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An exhilarating raven race for two that is very tactical and confrontational. Easy to learn and can be a great get-away game with high replayability.
The game and gameplay
Odin’s Ravens is a racing game where each player takes a raven marker and tries to reach the end of landscapes as fast as possible. Players play multiple races until one reaches a score of 12.
Players score points on the number of spaces they finish ahead of their opponent. Also players score 3 points if they have the maximum number of cards on the magic way cards.
Fairly easy to learn and play, it requires a little bit of learning curve to get familiar with Odin cards and how everything works together.
This is essentially a card game and comes with the following components:
One set of flight cards/landscape cards representing different landscapes for each player (in 2 different colors)
A set of land cards that is laid out for ravens to move on and race
8 Odin cards for each player (these are special ability cards that affect the game greatly!)
Magic Way cards which need to be drawn for each race to determine the 3 points
2 wooden raven markers
1 Odin marker
This game plays a little differently to other 2-player games like Lost Cities, Balloon Cup etc. For the first few games I almost felt this game was very simple and had nothing to interest me, until I went back to the forums to find out what was so good about this game.
After a little reading up and playing this a few more times, I can tell you the design of this game is very, very elegant: meaning it plays very subtly and really interconnected. The game mechanic is simple:
On your turn you can play up to 3 cards from your hand and up to 3 more cards from your auxiliary stack;
You can play these cards to advance your ravens over the landscape or play them on the magic way cards;
You can at the end of your turn increase the length of the race by placing one landscape card!
This, my friends, is the most confusing part, as the rules do not state how each action of yours are interconnected! And herein lies the beauty of Odin’s Ravens.
There are four aspects to this game that makes it very interesting:
Players draw 5 cards from their shuffled pack and on their turn they can play a card to advance their raven, or place it on the magic way card to win the 3 points, or start placing it in a face down stack in front of them as their auxiliary stack.
This mechanic is very different, as you know which cards you are placing on your auxiliary stack and you can play 3 extra cards after you have played the 3 from your hand! Huge advantage!
You can play your card on the magic way card to score 3 points: if you think that you are going to lose a particular race or simply maximize the points, this is an excellent way. Just place it on the magic way cards.
From your draw pile, you get 8 Odin Cards: special cards that come with different effects to change the game complexion itself. Some allow you to change the landscape cards, some allow you to pull your opponent’s ravens back or move yours ahead by one step, some allow you to keep an Odin marker to block your opponent, some allow you to cut short the length of the race by one card etc.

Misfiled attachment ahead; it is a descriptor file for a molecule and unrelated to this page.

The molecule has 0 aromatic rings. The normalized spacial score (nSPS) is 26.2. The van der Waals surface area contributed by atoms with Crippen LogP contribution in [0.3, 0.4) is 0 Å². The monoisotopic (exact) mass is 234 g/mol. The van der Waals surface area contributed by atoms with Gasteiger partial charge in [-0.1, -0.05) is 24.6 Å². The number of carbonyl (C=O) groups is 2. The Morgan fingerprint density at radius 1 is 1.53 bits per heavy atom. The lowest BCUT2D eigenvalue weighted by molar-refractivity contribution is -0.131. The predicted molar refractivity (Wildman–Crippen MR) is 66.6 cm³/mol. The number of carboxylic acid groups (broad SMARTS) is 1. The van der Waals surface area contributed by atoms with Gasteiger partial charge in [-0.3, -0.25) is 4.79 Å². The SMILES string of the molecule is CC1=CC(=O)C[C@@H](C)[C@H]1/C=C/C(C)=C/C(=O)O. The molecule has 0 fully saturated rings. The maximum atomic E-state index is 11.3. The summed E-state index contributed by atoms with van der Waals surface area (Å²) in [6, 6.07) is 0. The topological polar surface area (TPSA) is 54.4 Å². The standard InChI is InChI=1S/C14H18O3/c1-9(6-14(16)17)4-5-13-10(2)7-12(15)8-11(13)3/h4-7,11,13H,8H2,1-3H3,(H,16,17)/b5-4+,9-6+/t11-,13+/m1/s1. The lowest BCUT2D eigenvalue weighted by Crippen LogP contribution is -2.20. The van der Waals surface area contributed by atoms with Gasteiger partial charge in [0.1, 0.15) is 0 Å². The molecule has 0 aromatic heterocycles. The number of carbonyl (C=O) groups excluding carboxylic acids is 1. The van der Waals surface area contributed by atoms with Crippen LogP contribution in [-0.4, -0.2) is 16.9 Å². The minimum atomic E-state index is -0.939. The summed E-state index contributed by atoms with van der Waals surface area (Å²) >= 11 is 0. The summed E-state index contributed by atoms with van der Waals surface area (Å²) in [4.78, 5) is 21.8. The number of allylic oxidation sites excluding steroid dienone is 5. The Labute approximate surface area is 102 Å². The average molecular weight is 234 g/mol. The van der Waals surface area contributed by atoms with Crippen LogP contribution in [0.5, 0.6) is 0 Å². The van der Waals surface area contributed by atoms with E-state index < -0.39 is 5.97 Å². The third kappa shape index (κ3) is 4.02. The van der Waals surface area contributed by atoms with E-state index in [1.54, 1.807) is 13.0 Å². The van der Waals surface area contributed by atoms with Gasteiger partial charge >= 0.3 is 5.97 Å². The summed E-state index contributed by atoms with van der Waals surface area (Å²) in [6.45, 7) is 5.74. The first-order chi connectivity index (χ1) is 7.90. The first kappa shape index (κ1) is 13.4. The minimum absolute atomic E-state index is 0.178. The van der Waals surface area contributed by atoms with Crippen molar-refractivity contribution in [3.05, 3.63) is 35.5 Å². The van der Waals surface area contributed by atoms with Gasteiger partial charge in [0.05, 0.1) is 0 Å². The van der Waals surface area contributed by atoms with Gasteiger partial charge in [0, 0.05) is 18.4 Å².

Overall it brings in the surprise element that can completely put your opponent off guard!
Also by careful usage of cards you can stack up similar landscape cards one after the other to move over multiple cards using just one of your landscape cards!
And this is Odin’s Ravens for you in a nutshell. What makes this game so fascinating is the interconnectedness of playing cards to advance your ravens (from hand and auxiliary stack), playing it on the magic way cards and playing from the auxiliary stack. It offers very good depth and scope to explore strategies!
It takes about 30-40 minutes and is definitely not a brain burner. This is a game high on tactics (meaning you have to constantly keep changing your plans), rather than have a preset plan and trying to execute it, as in Puerto Rico.
Pros and cons
This is a very elegant game that can get confrontational if two people play it competitively. I say this because sometimes this game loses its fizz if people don’t play it in an attacking manner!
The biggest plus is the amount of tactics this game manages to pack in such a small box.
Having said that this game requires little bit of learning and understanding how your actions are interconnected and how to balance everything at the same time. There are multiple routes to victory, but you’ll learn them as you go along.
I would say this learning might be a little frustrating up until you pick up the cues (very subtle), but this is very simple once you play it 3-5 times, like Carcassonne.
I feel playing a game of Odin’s Ravens makes me refreshed and I talk about it with the other player: “Hey you know, I should have done this rather than that move”, or “You screwed it up here”, or “That’s a nice strategy” etc. It’s that sort of a game: it leaves you feeling really nice.
Anyone who is tired of playing basic games like Monopoly, Life etc. should go and pick up Odin’s Ravens. I can bet, you’ll keep coming back to this more often than you would have thought!